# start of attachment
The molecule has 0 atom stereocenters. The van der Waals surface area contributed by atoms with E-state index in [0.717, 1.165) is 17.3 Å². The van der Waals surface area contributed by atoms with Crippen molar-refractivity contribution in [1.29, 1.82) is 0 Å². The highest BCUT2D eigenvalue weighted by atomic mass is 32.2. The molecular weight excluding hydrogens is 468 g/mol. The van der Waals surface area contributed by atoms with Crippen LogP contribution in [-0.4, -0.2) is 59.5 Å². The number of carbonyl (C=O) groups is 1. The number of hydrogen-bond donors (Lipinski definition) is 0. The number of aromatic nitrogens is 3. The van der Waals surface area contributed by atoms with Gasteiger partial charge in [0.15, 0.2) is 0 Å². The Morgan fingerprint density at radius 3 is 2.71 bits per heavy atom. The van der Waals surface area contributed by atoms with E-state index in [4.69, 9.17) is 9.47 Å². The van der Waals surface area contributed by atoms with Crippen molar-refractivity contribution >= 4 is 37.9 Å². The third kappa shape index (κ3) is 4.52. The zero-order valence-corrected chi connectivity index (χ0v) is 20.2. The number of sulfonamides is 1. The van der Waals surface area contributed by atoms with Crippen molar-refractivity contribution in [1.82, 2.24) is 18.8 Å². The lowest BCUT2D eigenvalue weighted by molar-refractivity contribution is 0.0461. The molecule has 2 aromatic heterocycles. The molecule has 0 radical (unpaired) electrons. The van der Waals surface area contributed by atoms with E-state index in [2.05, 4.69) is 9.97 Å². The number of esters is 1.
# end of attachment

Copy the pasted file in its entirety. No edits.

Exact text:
The molecule has 0 atom stereocenters. The van der Waals surface area contributed by atoms with E-state index in [0.717, 1.165) is 17.3 Å². The van der Waals surface area contributed by atoms with Crippen molar-refractivity contribution in [1.29, 1.82) is 0 Å². The highest BCUT2D eigenvalue weighted by atomic mass is 32.2. The molecular weight excluding hydrogens is 468 g/mol. The van der Waals surface area contributed by atoms with Crippen LogP contribution in [-0.4, -0.2) is 59.5 Å². The number of carbonyl (C=O) groups is 1. The number of hydrogen-bond donors (Lipinski definition) is 0. The number of aromatic nitrogens is 3. The van der Waals surface area contributed by atoms with Gasteiger partial charge in [0.15, 0.2) is 0 Å². The Morgan fingerprint density at radius 3 is 2.71 bits per heavy atom. The van der Waals surface area contributed by atoms with E-state index in [4.69, 9.17) is 9.47 Å². The van der Waals surface area contributed by atoms with Crippen molar-refractivity contribution >= 4 is 37.9 Å². The third kappa shape index (κ3) is 4.52. The zero-order valence-corrected chi connectivity index (χ0v) is 20.2. The number of sulfonamides is 1. The van der Waals surface area contributed by atoms with Crippen molar-refractivity contribution in [1.82, 2.24) is 18.8 Å². The lowest BCUT2D eigenvalue weighted by molar-refractivity contribution is 0.0461. The molecule has 2 aromatic heterocycles. The molecule has 0 radical (unpaired) electrons. The van der Waals surface area contributed by atoms with E-state index in [2.05, 4.69) is 9.97 Å². The number of esters is 1.